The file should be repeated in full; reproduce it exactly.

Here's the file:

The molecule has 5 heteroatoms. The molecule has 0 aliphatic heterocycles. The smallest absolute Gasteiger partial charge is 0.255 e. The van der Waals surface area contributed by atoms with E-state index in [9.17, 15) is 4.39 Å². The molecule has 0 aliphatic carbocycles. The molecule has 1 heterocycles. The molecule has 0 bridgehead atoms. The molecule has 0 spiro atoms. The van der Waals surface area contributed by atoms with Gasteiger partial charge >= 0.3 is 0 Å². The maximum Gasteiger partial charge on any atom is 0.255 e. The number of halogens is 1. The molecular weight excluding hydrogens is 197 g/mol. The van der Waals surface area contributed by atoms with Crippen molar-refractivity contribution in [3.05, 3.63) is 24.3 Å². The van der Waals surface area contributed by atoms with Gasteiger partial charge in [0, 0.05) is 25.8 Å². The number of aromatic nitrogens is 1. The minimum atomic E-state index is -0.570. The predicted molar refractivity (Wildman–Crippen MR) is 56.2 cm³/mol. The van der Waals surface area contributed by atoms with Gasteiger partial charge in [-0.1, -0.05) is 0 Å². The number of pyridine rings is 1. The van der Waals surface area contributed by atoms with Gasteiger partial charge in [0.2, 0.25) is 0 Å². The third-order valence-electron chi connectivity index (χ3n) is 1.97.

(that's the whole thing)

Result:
The molecule has 5 heteroatoms. The molecule has 0 aliphatic heterocycles. The smallest absolute Gasteiger partial charge is 0.255 e. The van der Waals surface area contributed by atoms with E-state index in [9.17, 15) is 4.39 Å². The molecule has 0 aliphatic carbocycles. The molecule has 1 heterocycles. The molecule has 0 bridgehead atoms. The molecule has 0 spiro atoms. The van der Waals surface area contributed by atoms with Gasteiger partial charge >= 0.3 is 0 Å². The maximum Gasteiger partial charge on any atom is 0.255 e. The number of halogens is 1. The molecular weight excluding hydrogens is 197 g/mol. The van der Waals surface area contributed by atoms with Crippen molar-refractivity contribution in [3.05, 3.63) is 24.3 Å². The van der Waals surface area contributed by atoms with Gasteiger partial charge in [0, 0.05) is 25.8 Å². The number of aromatic nitrogens is 1. The minimum atomic E-state index is -0.570. The predicted molar refractivity (Wildman–Crippen MR) is 56.2 cm³/mol. The van der Waals surface area contributed by atoms with Gasteiger partial charge in [-0.1, -0.05) is 0 Å². The number of pyridine rings is 1. The van der Waals surface area contributed by atoms with Gasteiger partial charge in [0.2, 0.25) is 0 Å². The third-order valence-electron chi connectivity index (χ3n) is 1.97.